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Bikeroar's Top 10 Best Pressies for the Bike Nut

Yes, I know, we've been here before, many times in fact, but it's Christmas again and the search for the perfect gift continues.

I worked in a bike shop for many years and every time just a few days out from the 25th December people would come in wanting a small present or stocking filler for their cycling husband, friend, sister, son, cousin, get the picture.

This year, as the opportunity has arisen, I thought I would get in early and write a list of gift ideas suitable for the two wheeled folk out there. So here is the BikeRoar list of the 10 best small (and inexpensive) presents for the cycle nut in your life.


Cycling Nut
Cycling Devil


1. CO2 Regulator

Co2What a brilliant invention. Real cyclists aren't meant to have big arms, but that's what you need to pump a road tyre to 100psi with a standard mini pump. CO2 regulators do the hard work for you and many are beautifully made! Often supplied with bonus cartridges and a sleeve (so you don't lose skin when the cartridge and regulator ice up). A particularly good gift for the road cyclist.



2. Gloves/socks

SocksIt sounds like a boring present your granny would buy, yet never underestimate the value of a good set of cycling gloves and socks. MTB riders always wear gloves and there are some great options on the market that combine high protection with a little brand related 'cool' factor. Also socks. You can never have too many pairs of performance cycling socks. Look for technical fabrics like 'Coolmax'.



3. Mini tool

MiniGadgets are cool, especially the type you WILL use! Mini tools are shiny, and shiny means good. Many types are available, from the basic set of allen keys, to the do it all with chain breaker, tyre levers and a t25 (ask the MTBer about that). The smaller, lightweight tools are favoured by the road cyclist, while a mountain biker may prefer the more comprehensive 'all day riding' tool.



4. Carbon Bottle Cage

Carbon cageMaybe it's just me, but we live in the carbon era and I love it! Everything made from carbon fibre has a certain 'bling' factor and bottle cages are a good way to get (or give) that fix inexpensively. All cages share a standard fitting size.




5. Computer

Garmin Edge 500Could probably have gone to number one, but many cyclists will already own a computer so check first. Computers range in price from very cheap to hundreds of dollars for the latest GPS/heart rate units. Check BikeRoar for some great reliable brands. Standard functions will be current speed, distance, time, average and max speed. GPS units may include mapping and are usually downloadable to PC or Mac. It is a good idea to have a budget in mind, then go shopping.



6. Jersey

Go covert and check the size of their riding clothes. The great thing about a local bike shop is that it is easy to exchange clothing if it's the wrong size. There are casual and race cuts in cycling jerseys, you should know which is suitable. A great option is team kit. It is the same story with socks; you can never have enough riding clothes.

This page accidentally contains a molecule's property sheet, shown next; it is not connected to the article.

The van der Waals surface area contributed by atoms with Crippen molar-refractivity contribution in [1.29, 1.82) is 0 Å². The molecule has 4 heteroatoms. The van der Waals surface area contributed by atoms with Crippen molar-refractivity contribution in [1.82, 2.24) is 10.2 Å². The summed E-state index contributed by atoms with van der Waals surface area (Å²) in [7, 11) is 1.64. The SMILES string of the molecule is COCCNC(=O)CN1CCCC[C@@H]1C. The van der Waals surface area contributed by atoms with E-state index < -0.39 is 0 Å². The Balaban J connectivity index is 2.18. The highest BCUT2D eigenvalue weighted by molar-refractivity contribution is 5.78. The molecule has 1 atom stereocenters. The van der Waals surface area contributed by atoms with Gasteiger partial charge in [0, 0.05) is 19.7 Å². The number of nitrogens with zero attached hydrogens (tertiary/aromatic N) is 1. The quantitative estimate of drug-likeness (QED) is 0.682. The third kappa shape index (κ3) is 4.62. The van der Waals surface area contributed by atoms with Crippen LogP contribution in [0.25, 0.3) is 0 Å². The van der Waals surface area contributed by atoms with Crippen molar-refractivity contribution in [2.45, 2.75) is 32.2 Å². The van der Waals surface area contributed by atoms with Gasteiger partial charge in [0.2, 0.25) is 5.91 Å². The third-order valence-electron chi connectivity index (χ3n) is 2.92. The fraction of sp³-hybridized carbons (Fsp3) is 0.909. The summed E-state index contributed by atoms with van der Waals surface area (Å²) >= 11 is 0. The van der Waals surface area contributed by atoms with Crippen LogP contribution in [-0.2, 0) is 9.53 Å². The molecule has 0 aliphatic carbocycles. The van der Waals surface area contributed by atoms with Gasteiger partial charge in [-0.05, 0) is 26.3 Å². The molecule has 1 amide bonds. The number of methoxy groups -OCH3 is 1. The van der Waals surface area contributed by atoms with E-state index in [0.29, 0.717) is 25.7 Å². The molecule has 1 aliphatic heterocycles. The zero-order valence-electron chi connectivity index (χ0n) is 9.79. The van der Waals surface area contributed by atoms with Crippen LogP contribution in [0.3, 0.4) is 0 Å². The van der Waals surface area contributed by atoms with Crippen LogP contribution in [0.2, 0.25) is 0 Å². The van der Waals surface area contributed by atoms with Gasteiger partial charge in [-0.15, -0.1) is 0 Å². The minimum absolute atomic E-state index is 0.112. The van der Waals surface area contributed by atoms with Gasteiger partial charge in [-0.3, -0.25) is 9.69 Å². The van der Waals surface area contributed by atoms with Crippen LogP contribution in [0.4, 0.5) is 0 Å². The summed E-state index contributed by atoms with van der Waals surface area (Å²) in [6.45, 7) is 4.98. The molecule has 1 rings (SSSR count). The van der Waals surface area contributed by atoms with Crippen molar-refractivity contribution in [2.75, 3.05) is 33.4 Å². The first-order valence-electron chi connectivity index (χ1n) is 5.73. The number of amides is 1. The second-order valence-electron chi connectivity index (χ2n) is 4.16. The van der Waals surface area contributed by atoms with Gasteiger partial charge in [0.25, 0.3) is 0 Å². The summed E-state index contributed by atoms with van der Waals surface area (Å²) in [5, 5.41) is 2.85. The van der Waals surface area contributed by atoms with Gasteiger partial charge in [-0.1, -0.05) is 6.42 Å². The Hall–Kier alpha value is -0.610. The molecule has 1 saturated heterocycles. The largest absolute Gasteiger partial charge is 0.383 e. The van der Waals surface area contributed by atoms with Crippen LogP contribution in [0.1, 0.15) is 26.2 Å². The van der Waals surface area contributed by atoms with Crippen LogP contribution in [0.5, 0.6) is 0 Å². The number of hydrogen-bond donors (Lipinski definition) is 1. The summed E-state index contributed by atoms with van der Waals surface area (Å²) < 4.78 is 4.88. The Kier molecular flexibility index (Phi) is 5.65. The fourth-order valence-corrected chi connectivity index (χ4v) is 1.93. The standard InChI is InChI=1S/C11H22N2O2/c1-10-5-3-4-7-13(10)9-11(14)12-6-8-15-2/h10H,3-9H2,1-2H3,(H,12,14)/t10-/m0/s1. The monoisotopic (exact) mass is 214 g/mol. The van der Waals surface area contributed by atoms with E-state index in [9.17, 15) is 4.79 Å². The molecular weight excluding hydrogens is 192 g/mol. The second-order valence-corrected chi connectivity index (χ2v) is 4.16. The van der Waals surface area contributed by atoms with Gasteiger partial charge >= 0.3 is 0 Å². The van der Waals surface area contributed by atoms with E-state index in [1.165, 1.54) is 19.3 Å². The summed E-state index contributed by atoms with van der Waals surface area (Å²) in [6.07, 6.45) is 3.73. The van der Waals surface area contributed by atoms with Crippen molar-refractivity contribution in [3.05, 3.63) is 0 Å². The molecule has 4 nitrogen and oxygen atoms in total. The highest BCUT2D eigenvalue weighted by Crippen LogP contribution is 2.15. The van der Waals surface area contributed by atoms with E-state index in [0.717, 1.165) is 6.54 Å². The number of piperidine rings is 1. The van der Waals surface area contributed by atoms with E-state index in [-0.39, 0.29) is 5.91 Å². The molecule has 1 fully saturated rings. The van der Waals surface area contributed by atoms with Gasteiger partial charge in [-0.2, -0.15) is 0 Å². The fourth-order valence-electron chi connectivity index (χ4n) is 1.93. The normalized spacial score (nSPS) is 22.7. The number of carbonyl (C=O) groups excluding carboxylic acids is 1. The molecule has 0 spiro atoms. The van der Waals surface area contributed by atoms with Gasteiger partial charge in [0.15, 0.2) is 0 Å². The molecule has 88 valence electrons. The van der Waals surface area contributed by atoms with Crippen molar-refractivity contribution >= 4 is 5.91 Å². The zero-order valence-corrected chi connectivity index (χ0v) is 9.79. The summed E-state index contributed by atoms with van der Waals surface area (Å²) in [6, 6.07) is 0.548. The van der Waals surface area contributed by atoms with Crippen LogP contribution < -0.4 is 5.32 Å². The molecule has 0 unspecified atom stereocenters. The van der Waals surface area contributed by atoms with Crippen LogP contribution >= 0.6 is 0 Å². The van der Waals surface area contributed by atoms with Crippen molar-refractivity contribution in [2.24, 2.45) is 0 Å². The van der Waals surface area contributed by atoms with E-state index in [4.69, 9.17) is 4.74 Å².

7. Mini Pump

Mini PumpMost regular cyclists will have a mini pump, but I have noticed lately there are some beautifully made aluminium and anodized pumps out there that would be perfect for the discerning cyclist. I just bought myself a microscopic alloy mini pump for my road bike and it is brilliant!



8.Cycling Glasses

Jaw BonesRoadies overtly display their love of 'nice' gear (mountain bikers are perhaps more covert). Cycling specific sunglasses come in many combinations of lens and frame colours and can be quite inexpensive. Look for products that come supplied with with multiple lenses, or, for a bit more money, a single photochromatic lens.



9. Cleaning Kit

Cleaning KitYeah, it's boring, but many of us are approaching winter and our bikes take a beating from mud, rain and snow and down here in Oz the fine dry dust gets into everything. A complete kit with cleaning product, degreaser, brushes and some lube is perfect for a rider that doesn't let the season deter them.



10. Anodized Bits

BitsI have left the best till last (and I know many my age who will agree with a smile and vigorous nodding of the head). Never underestimate the power of anodized products to bring a tear to the eye of the 40 something year old cyclist on Christmas morning. You can find headset spacers, chainring bolts, spoke nipples, derailleur pulleys and more. The colours of gold, red, blue etc are also very Christmassy.



So there you go, some ideas for Christmas. I hope you all share a brilliant day with family and friends and manage a quick spin on the pushy before the kids get up demanding that the present opening begins.

Anything you think I have missed? What would be your ulitmate stocking filler for a cyclist?

ProfileAuthor: Christian Woodcock
Christian loves riding bikes. He has many years experience working in bike shops and has raced mountain bikes at a high level with success. These days expect to see him climbing and suffering on a road bike, or talking it up on the trails with mates.

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